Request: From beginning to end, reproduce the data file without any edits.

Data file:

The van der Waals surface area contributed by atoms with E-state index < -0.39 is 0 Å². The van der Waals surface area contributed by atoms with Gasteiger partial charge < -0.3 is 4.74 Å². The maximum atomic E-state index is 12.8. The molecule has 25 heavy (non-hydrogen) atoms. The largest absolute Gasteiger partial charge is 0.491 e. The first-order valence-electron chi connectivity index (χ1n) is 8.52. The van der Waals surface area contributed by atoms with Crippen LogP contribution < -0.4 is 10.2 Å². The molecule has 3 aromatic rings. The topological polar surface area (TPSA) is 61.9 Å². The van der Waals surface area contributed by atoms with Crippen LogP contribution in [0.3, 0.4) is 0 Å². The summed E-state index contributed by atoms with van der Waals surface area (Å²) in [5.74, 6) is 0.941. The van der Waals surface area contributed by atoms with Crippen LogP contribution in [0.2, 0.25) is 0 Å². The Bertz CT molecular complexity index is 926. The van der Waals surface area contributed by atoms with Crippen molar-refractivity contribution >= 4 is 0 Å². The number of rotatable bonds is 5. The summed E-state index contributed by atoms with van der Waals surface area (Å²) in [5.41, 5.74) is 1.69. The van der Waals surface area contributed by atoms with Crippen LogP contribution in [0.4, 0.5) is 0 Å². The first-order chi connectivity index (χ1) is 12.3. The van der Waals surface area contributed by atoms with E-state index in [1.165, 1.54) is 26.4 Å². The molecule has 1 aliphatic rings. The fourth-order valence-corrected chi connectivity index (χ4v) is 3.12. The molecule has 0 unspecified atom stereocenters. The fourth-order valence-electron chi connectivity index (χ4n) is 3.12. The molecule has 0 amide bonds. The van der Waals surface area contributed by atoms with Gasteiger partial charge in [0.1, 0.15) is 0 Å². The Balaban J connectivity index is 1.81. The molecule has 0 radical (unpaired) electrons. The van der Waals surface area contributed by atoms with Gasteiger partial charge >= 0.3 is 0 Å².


The van der Waals surface area contributed by atoms with E-state index < -0.39 is 0 Å². The van der Waals surface area contributed by atoms with Gasteiger partial charge < -0.3 is 4.74 Å². The maximum atomic E-state index is 12.8. The molecule has 25 heavy (non-hydrogen) atoms. The largest absolute Gasteiger partial charge is 0.491 e. The first-order valence-electron chi connectivity index (χ1n) is 8.52. The van der Waals surface area contributed by atoms with Crippen LogP contribution < -0.4 is 10.2 Å². The molecule has 3 aromatic rings. The topological polar surface area (TPSA) is 61.9 Å². The van der Waals surface area contributed by atoms with Crippen LogP contribution in [0.3, 0.4) is 0 Å². The summed E-state index contributed by atoms with van der Waals surface area (Å²) in [5.74, 6) is 0.941. The van der Waals surface area contributed by atoms with Crippen LogP contribution in [0.2, 0.25) is 0 Å². The Bertz CT molecular complexity index is 926. The van der Waals surface area contributed by atoms with Crippen molar-refractivity contribution >= 4 is 0 Å². The number of rotatable bonds is 5. The summed E-state index contributed by atoms with van der Waals surface area (Å²) in [5.41, 5.74) is 1.69. The van der Waals surface area contributed by atoms with Crippen LogP contribution in [0.4, 0.5) is 0 Å². The first-order chi connectivity index (χ1) is 12.3. The van der Waals surface area contributed by atoms with E-state index in [1.165, 1.54) is 26.4 Å². The molecule has 1 aliphatic rings. The fourth-order valence-corrected chi connectivity index (χ4v) is 3.12. The molecule has 0 unspecified atom stereocenters. The fourth-order valence-electron chi connectivity index (χ4n) is 3.12. The molecule has 0 amide bonds. The van der Waals surface area contributed by atoms with Gasteiger partial charge in [0.1, 0.15) is 0 Å². The Balaban J connectivity index is 1.81. The molecule has 0 radical (unpaired) electrons. The van der Waals surface area contributed by atoms with Gasteiger partial charge >= 0.3 is 0 Å².